I can’t lose weight. How many times have you said that to yourself? Perhaps, instead, you’ve been the recipient and have offered a sympathetic response to a friends’ plea? But is it true? I am willing to bet in 95% of cases – if you’re honest with yourself – it’s not.
Now, I realize this isn’t going to win me a popularity contest. Or even a bunch of social media followers. But if you dig deep down, you know that I’m right. (please note: I recognize that there are situations where metabolic or other disorders really DO prevent people from losing weight, but that is more the exception than the rule)
Losing weight, for most of us, is simply a choice. Take me, for example. I’m 52, and have recently closed the chapter on the monthly occurrence. I’ve hit menopause. With it has come an 8 lb weight gain. But has it really?
If I look back over the past 6 months…..
- I’ve had a hamstring injury which has kept me from my usual exercise schedule
- I also decided to give bio-identical hormones a try. While these may be “the answer” for some, it was not for me. In fact, I added more pounds with estrogen which caused me to retain water, or bloat
- I changed my thyroid medication and recently found out that the change “didn’t work” after (bad thing: slowed my metabolism)
- I’ve had more “wine nights” than in the previous 6-month period
- I’ve been at home more and around food, making snacking easier
So……all combined, can I really say that menopause was the cause of the weight gain?
Now that I’m through with the hormones, back on the regular thyroid meds and exercising regularly again, I’m starting to “lean out” a bit. But not as fast as I’d like. It would be easy to blame age, menopause or a number of other factors, but the truth is that I have not adopted the lifestyle that I know it takes to get me to where I want to be. Is that possibly the truth for you too?
Think back to when you felt and looked your best. How was your life different? Were you moving more? Eating less, or differently?
The “goal weight” or preferred look is going to be different for each of us. When I was “at my best”, I was 8 lbs lighter, and was living a nomadic life overseas, traipsing through mountains with 40 lbs on my back, riding bikes for 6 hours at a time, lifting weights and swimming miles each day. My eating habits were vastly different, as there simply weren’t snacks available all the time, and I was moving anywhere from 6-10 hours per day. This is NOT the ideal for everyone. At that time in my life, I simply dropped weight without a plan. I weighed around 130 lbs at 5’6” and was around 17% body fat. I could run 10 miles with little thought and had a strength training plan that I religiously followed including doing 100 push ups every other day. This is pretty extreme.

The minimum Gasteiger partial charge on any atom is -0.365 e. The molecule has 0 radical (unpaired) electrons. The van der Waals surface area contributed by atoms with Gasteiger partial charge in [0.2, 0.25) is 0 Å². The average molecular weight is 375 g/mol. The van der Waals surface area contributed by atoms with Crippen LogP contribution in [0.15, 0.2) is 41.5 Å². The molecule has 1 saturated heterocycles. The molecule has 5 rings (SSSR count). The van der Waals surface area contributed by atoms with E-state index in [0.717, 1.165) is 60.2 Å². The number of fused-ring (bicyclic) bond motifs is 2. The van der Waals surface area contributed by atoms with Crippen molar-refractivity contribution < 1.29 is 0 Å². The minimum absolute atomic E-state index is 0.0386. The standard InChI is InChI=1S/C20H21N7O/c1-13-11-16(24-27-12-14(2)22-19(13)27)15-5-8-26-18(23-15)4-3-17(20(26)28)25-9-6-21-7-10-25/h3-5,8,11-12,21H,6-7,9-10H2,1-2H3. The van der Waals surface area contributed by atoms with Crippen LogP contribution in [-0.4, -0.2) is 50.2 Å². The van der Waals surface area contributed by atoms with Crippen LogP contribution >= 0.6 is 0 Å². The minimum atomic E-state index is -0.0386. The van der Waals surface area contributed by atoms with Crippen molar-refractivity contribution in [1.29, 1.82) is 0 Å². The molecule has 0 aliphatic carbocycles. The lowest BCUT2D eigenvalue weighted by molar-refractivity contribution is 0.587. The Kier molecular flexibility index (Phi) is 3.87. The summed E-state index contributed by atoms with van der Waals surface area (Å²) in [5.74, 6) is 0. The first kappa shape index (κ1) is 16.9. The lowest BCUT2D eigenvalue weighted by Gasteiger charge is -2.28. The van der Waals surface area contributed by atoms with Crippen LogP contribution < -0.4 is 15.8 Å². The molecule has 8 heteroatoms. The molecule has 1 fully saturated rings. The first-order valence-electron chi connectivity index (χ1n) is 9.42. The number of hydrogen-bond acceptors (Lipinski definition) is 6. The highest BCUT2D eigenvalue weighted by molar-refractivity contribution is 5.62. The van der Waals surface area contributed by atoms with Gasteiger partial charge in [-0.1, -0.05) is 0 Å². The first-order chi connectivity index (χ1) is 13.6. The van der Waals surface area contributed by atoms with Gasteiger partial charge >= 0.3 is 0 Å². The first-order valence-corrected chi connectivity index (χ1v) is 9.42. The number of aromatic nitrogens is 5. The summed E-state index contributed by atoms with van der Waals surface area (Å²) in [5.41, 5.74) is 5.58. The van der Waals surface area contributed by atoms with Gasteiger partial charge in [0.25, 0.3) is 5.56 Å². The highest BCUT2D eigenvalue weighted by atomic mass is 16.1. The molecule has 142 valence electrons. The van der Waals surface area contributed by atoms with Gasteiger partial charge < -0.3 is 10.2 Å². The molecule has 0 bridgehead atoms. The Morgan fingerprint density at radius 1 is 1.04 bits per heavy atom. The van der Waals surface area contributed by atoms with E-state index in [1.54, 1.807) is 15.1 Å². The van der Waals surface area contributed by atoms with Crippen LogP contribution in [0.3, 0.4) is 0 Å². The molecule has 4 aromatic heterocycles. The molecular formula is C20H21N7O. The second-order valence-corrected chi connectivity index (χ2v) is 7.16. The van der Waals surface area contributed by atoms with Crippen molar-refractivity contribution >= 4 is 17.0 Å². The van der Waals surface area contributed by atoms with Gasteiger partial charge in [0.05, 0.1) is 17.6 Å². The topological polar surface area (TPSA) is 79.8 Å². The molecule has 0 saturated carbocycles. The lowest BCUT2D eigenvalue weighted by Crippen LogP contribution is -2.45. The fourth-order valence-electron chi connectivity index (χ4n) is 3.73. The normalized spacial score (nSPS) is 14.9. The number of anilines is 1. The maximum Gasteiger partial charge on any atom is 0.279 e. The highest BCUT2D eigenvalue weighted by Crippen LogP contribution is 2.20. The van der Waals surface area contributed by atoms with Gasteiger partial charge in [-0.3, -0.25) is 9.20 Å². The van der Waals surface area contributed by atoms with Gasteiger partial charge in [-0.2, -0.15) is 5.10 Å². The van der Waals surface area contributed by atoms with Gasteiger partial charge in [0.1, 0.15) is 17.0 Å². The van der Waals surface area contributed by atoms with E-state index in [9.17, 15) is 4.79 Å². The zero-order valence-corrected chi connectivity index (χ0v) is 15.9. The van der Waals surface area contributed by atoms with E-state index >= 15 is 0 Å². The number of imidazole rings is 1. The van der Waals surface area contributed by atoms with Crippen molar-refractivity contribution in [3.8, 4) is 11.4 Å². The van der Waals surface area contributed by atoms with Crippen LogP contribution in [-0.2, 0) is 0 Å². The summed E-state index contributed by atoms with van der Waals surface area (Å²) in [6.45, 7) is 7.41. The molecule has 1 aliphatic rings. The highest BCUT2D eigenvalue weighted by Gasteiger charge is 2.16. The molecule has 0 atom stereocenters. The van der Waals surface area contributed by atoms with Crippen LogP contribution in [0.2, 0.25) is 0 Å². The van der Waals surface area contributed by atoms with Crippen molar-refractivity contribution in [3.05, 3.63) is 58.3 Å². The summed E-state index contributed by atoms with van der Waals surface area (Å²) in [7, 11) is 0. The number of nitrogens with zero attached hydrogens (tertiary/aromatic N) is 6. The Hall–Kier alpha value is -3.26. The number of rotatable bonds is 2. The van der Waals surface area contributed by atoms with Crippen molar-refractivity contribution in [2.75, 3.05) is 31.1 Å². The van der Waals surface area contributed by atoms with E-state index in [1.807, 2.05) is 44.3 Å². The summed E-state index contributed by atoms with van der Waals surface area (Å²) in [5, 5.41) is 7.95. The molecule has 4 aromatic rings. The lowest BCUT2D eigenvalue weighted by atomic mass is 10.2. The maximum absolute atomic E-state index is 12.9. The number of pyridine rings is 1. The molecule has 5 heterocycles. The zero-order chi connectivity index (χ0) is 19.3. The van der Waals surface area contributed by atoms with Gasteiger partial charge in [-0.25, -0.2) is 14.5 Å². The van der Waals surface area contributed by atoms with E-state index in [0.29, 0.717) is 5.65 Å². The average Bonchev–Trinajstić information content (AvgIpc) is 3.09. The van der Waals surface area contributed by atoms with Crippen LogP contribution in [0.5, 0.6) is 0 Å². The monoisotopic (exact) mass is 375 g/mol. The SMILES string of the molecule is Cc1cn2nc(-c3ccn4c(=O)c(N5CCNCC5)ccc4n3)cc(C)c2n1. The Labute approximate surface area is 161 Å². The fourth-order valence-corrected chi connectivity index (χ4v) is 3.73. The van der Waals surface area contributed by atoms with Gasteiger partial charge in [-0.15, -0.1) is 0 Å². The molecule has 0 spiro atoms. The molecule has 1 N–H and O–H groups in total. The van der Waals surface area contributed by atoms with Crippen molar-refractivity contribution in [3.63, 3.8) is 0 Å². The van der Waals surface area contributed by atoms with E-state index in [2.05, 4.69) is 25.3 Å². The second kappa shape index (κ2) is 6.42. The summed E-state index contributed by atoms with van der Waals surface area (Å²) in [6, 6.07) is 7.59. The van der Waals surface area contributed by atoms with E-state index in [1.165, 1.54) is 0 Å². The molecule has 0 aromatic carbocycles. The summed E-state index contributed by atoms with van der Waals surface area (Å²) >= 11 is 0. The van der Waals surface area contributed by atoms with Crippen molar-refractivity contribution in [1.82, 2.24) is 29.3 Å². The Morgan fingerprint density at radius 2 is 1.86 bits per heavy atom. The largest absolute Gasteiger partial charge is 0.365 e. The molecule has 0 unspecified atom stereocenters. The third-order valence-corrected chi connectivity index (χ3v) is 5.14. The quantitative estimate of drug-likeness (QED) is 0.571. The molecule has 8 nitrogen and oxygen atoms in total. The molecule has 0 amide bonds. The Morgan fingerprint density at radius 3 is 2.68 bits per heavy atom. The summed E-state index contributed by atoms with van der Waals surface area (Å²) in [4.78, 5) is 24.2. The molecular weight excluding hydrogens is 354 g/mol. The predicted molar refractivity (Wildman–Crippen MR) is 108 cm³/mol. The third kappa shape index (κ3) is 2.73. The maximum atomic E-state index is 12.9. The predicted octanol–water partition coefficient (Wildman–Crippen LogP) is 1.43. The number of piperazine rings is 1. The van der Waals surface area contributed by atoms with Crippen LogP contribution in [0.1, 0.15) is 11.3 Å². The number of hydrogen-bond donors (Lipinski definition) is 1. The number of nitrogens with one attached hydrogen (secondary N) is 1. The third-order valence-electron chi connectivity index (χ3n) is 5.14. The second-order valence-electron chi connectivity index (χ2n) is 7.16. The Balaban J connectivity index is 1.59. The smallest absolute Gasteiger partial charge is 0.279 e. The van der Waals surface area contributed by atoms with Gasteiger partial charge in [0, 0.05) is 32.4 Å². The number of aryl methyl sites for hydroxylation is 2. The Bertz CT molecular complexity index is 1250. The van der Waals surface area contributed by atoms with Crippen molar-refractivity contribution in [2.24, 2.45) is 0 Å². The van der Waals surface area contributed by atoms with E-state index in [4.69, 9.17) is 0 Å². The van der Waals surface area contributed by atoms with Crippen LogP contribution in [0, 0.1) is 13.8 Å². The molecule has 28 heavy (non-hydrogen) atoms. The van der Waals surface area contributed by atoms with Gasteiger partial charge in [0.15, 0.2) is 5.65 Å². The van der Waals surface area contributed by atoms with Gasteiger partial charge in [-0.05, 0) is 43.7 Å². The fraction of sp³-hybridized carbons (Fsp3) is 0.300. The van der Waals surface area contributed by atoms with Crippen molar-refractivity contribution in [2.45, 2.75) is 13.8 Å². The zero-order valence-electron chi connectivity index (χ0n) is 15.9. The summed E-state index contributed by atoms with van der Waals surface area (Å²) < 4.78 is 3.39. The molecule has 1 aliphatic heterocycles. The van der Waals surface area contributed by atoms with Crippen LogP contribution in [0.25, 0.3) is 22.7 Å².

As much as I loved being this fit, I recognize that this lifestyle is not sustainable – even for me, with no kids, spouse or house. If I re-evaluate, however, I do find that there are multiple “lessons” I could incorporate into my daily life today that will bring me closer to where I want to be, namely cutting out the snacking, and ensuring “movement “in my life wherever possible, including daily workouts.
In short, I KNOW why I’m less fit.
Consider your own lifestyle. Maybe you don’t want to run 10 miles but what DO you want to do? Put on that pair of worn out jeans from 1991? Not get winded walking hills with your neighbor? How do you want to feel? Confident, even sexy? What do you want to look like? A leaner form of your current self, or more “cut” and chiseled? Now what is standing in your way?
If you want to lose weight, or gain muscle tone, it will (most likely) require a change. You have several choices for HOW that will occur. You can join a “food tribe” like Paleo, Keto – which simply cut food groups out and provide you a structure within which to eat. These “diets” can definitely help you lose weight or lean up, but do note that its not necessarily the food groups that you’re cutting out as much as it is the fact that you’re following a strict plan, eliminating the refined “junk” foods, unnecessary snacking and overage of calories. You can also purchase a food plan, go on “a diet” or start a new fitness plan.
One of the best ways I’ve found to really truly get healthier (ie leaner) is to “lose yourself” in a goal or activity. Choose something you’ve thought about – like taking an adventure trip with your daughter where you’ll be biking in the countryside all day, or climbing a 14,000 foot mountain with your best girlfriends or even just going sledding with your kids or grandkids. Now, put a plan in place to get there. If needed, get help from a trainer and nutritionist to determine what’s needed to do what you want to do, including workouts and possibly dietary changes. I have found that, in the effort to achieve the goal, I’ve forgotten about the “negative overlay” of restricting myself and instead, have found excitement and thrill at the thought of accomplishing something I’ve set out to do.
See if this helps. Dont let yourself be restricted by what you think you can’t do today. Just let your brain dream up something that really inspires you. I think what you’ll find is, if you just start down the path by putting a plan in place to achieve that goal for some time in the future, you’ll catch yourself dropping numbers on the scale without feeling deprived.
Best of luck! You can do this! You CAN lose weight!